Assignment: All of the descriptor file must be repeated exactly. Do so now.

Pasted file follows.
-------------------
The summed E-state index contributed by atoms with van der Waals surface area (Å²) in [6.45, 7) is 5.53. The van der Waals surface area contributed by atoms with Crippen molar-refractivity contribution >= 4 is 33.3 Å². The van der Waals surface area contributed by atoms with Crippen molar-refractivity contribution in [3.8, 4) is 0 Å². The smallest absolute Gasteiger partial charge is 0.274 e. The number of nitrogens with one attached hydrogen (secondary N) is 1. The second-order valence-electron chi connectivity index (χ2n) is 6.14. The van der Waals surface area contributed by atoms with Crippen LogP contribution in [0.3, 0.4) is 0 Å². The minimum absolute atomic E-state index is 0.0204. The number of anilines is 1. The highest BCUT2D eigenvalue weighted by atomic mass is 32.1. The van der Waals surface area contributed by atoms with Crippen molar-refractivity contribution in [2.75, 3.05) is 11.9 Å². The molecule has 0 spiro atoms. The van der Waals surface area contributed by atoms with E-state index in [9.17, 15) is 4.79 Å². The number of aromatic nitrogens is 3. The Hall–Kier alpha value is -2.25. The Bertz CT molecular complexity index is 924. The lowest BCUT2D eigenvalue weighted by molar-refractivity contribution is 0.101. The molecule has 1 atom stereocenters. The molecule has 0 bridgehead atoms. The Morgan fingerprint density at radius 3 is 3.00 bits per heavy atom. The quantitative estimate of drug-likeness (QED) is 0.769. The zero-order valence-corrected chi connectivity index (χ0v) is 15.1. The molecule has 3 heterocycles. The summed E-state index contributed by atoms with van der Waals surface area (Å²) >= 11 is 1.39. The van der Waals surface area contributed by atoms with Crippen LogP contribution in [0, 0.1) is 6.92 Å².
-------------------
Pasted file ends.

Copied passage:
The summed E-state index contributed by atoms with van der Waals surface area (Å²) in [6.45, 7) is 5.53. The van der Waals surface area contributed by atoms with Crippen molar-refractivity contribution >= 4 is 33.3 Å². The van der Waals surface area contributed by atoms with Crippen molar-refractivity contribution in [3.8, 4) is 0 Å². The smallest absolute Gasteiger partial charge is 0.274 e. The number of nitrogens with one attached hydrogen (secondary N) is 1. The second-order valence-electron chi connectivity index (χ2n) is 6.14. The van der Waals surface area contributed by atoms with Crippen LogP contribution in [0.3, 0.4) is 0 Å². The minimum absolute atomic E-state index is 0.0204. The number of anilines is 1. The highest BCUT2D eigenvalue weighted by atomic mass is 32.1. The van der Waals surface area contributed by atoms with Crippen molar-refractivity contribution in [2.75, 3.05) is 11.9 Å². The molecule has 0 spiro atoms. The van der Waals surface area contributed by atoms with E-state index in [9.17, 15) is 4.79 Å². The number of aromatic nitrogens is 3. The Hall–Kier alpha value is -2.25. The Bertz CT molecular complexity index is 924. The lowest BCUT2D eigenvalue weighted by molar-refractivity contribution is 0.101. The molecule has 1 atom stereocenters. The molecule has 0 bridgehead atoms. The Morgan fingerprint density at radius 3 is 3.00 bits per heavy atom. The quantitative estimate of drug-likeness (QED) is 0.769. The zero-order valence-corrected chi connectivity index (χ0v) is 15.1. The molecule has 3 heterocycles. The summed E-state index contributed by atoms with van der Waals surface area (Å²) >= 11 is 1.39. The van der Waals surface area contributed by atoms with Crippen LogP contribution in [0, 0.1) is 6.92 Å².